First Impressions: Truth in Advertising

Predicting personality from appearance.

By Matthew Hutson, published January 1, 2010 - last reviewed on June 9, 2016

People will judge your personality before you even open your mouth. And some of their inferences will even be right. Laura Naumann of Sonoma State University and three collaborators found that just by looking at a full-body photo, the average observer can detect at least four personality traits—extroversion, openness to experience, likability, and self-esteem—significantly better than chance. The researchers also calculated which cues people relied on, such as posture and clothing, and which cues people should rely on. See below for a guide. While many signals people used were genuine indicators of character, in most cases the correlations were weak-to-moderate. So by all means use our guide to judge a book by its cover, but be prepared for a surprise ending.

The Guide

Looking away: If someone's looking away in a photo, chances are she's open to new experiences.

Smile: Grinners tend to be extroverted, empathetic, likable, high in self-esteem, and religious. (Counter to expectations, smiling says little about loneliness, emotional stability, self-discipline, or openness to experience.)

Arms behind the back: This tends to indicate likability and high self-esteem.

Neat appearance: Looking pulled together is a sign of extroversion, conventionality, and social connectedness.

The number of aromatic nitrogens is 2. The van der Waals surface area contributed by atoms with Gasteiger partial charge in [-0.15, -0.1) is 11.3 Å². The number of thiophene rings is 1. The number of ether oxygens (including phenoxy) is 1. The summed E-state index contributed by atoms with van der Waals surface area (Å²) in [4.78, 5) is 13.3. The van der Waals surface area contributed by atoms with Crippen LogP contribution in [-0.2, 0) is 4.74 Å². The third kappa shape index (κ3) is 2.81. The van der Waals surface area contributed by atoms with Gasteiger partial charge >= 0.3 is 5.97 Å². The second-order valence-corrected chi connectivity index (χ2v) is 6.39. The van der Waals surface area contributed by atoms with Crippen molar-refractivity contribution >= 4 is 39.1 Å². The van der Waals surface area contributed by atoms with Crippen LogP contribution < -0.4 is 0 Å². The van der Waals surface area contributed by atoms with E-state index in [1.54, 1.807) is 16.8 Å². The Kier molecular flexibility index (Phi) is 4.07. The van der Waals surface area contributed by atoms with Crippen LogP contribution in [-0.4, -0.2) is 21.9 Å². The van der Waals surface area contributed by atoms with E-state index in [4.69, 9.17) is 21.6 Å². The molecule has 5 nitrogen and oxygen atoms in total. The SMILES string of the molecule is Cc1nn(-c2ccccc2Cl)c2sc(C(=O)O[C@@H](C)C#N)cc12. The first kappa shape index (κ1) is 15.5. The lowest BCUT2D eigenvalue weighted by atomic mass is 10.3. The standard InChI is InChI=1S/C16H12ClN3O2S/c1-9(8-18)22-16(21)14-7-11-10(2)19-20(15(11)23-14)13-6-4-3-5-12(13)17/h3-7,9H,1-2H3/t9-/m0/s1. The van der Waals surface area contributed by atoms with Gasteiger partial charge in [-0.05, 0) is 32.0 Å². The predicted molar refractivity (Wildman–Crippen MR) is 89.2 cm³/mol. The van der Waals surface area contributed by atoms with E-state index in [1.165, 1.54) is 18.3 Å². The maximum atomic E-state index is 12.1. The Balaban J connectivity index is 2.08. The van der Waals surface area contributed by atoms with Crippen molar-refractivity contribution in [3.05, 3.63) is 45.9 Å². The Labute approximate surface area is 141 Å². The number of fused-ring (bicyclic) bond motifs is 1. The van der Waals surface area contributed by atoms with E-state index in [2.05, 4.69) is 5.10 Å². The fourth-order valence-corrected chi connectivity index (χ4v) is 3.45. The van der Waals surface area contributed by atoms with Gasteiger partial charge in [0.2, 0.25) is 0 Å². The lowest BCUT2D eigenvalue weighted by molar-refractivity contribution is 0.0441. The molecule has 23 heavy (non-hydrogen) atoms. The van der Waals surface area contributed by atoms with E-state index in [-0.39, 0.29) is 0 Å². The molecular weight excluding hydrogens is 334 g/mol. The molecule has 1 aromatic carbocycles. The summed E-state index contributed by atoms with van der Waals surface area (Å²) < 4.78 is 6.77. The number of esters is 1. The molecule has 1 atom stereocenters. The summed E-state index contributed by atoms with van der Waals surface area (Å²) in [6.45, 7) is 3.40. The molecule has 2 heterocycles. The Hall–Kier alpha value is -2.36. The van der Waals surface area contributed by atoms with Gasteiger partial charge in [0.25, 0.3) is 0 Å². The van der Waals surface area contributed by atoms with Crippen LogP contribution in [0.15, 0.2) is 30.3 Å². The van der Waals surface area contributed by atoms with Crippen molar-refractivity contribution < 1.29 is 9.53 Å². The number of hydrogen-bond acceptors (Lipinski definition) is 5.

Energetic stance: Appearing energetic is correlated with extroversion, likability, high self-esteem, religiosity, and lack of loneliness. (Against assumptions, it does not indicate empathy, self-discipline, emotional stability, or openness to experience.)

Healthy appearance: People who look healthy are usually extroverted, emotionally stable, likable, high in self-esteem, and not lonely. They also may be conventional and incurious.

Folded arms: Closed posture is a sign of introversion.

Distinctive appearance: People who look out of the ordinary tend to be open to new experiences but not very likable or self-disciplined. (Despite what people think, a distinctive look does not imply liberal political views.)

Stylish appearance: Style accurately advertises extro-version and social connectedness.

Tense stance: This reveals introversion, unfriendliness, neuroticism, loneliness, and lack of likability and religiosity (and only falsely suggests conventionality and low self-esteem).